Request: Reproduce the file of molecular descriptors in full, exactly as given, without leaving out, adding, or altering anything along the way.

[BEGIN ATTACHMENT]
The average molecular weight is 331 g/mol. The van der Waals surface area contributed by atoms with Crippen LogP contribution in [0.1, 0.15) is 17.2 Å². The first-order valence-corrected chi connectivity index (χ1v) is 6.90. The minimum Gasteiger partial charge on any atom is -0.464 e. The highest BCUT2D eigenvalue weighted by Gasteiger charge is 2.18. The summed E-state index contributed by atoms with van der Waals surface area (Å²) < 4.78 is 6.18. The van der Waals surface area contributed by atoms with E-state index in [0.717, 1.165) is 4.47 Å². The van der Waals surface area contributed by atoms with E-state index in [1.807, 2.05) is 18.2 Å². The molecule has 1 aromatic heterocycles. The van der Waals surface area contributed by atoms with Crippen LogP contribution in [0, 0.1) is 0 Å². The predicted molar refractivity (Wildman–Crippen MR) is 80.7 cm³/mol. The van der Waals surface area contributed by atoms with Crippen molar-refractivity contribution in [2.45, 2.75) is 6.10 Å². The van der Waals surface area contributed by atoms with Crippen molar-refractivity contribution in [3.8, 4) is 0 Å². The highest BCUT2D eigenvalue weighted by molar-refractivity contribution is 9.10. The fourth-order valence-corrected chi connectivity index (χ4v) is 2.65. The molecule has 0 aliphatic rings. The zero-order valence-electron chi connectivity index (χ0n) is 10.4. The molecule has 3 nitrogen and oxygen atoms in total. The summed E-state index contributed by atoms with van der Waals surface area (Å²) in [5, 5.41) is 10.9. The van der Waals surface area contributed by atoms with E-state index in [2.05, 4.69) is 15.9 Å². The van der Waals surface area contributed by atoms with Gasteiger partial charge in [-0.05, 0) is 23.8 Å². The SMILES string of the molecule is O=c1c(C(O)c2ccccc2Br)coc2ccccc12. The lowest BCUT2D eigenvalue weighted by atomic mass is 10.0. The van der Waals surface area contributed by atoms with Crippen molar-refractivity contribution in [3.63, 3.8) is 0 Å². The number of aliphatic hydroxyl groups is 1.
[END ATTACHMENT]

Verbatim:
The average molecular weight is 331 g/mol. The van der Waals surface area contributed by atoms with Crippen LogP contribution in [0.1, 0.15) is 17.2 Å². The first-order valence-corrected chi connectivity index (χ1v) is 6.90. The minimum Gasteiger partial charge on any atom is -0.464 e. The highest BCUT2D eigenvalue weighted by Gasteiger charge is 2.18. The summed E-state index contributed by atoms with van der Waals surface area (Å²) < 4.78 is 6.18. The van der Waals surface area contributed by atoms with E-state index in [0.717, 1.165) is 4.47 Å². The van der Waals surface area contributed by atoms with E-state index in [1.807, 2.05) is 18.2 Å². The molecule has 1 aromatic heterocycles. The van der Waals surface area contributed by atoms with Crippen LogP contribution in [0, 0.1) is 0 Å². The predicted molar refractivity (Wildman–Crippen MR) is 80.7 cm³/mol. The van der Waals surface area contributed by atoms with Crippen molar-refractivity contribution in [2.45, 2.75) is 6.10 Å². The van der Waals surface area contributed by atoms with Crippen molar-refractivity contribution in [3.8, 4) is 0 Å². The highest BCUT2D eigenvalue weighted by molar-refractivity contribution is 9.10. The fourth-order valence-corrected chi connectivity index (χ4v) is 2.65. The molecule has 0 aliphatic rings. The zero-order valence-electron chi connectivity index (χ0n) is 10.4. The molecule has 3 nitrogen and oxygen atoms in total. The summed E-state index contributed by atoms with van der Waals surface area (Å²) in [5, 5.41) is 10.9. The van der Waals surface area contributed by atoms with E-state index in [2.05, 4.69) is 15.9 Å². The van der Waals surface area contributed by atoms with Gasteiger partial charge in [-0.05, 0) is 23.8 Å². The SMILES string of the molecule is O=c1c(C(O)c2ccccc2Br)coc2ccccc12. The lowest BCUT2D eigenvalue weighted by atomic mass is 10.0. The van der Waals surface area contributed by atoms with Crippen molar-refractivity contribution in [3.63, 3.8) is 0 Å². The number of aliphatic hydroxyl groups is 1.